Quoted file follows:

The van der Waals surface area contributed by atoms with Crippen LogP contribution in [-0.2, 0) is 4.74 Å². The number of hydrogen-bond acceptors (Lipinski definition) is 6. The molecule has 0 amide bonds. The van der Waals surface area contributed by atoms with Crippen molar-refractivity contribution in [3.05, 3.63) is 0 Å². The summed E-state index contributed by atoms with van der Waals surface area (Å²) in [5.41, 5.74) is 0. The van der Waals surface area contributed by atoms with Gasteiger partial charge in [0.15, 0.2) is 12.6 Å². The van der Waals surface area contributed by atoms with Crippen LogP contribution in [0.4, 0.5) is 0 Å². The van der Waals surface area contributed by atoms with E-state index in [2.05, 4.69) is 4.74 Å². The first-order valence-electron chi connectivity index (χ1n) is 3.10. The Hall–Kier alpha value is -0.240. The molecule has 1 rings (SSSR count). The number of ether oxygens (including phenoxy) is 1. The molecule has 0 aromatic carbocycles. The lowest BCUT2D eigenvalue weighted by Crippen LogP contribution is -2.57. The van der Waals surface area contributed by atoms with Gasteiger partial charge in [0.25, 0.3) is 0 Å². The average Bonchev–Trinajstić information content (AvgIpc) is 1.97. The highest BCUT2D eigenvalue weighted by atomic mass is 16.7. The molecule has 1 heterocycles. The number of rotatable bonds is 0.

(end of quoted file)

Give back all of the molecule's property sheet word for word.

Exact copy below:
The van der Waals surface area contributed by atoms with Crippen LogP contribution in [-0.2, 0) is 4.74 Å². The number of hydrogen-bond acceptors (Lipinski definition) is 6. The molecule has 0 amide bonds. The van der Waals surface area contributed by atoms with Crippen molar-refractivity contribution in [3.05, 3.63) is 0 Å². The summed E-state index contributed by atoms with van der Waals surface area (Å²) in [5.41, 5.74) is 0. The van der Waals surface area contributed by atoms with Gasteiger partial charge in [0.15, 0.2) is 12.6 Å². The van der Waals surface area contributed by atoms with Crippen LogP contribution in [0.4, 0.5) is 0 Å². The van der Waals surface area contributed by atoms with E-state index in [2.05, 4.69) is 4.74 Å². The first-order valence-electron chi connectivity index (χ1n) is 3.10. The Hall–Kier alpha value is -0.240. The molecule has 1 rings (SSSR count). The number of ether oxygens (including phenoxy) is 1. The molecule has 0 aromatic carbocycles. The lowest BCUT2D eigenvalue weighted by Crippen LogP contribution is -2.57. The van der Waals surface area contributed by atoms with Gasteiger partial charge in [0.25, 0.3) is 0 Å². The average Bonchev–Trinajstić information content (AvgIpc) is 1.97. The highest BCUT2D eigenvalue weighted by atomic mass is 16.7. The molecule has 1 heterocycles. The number of rotatable bonds is 0.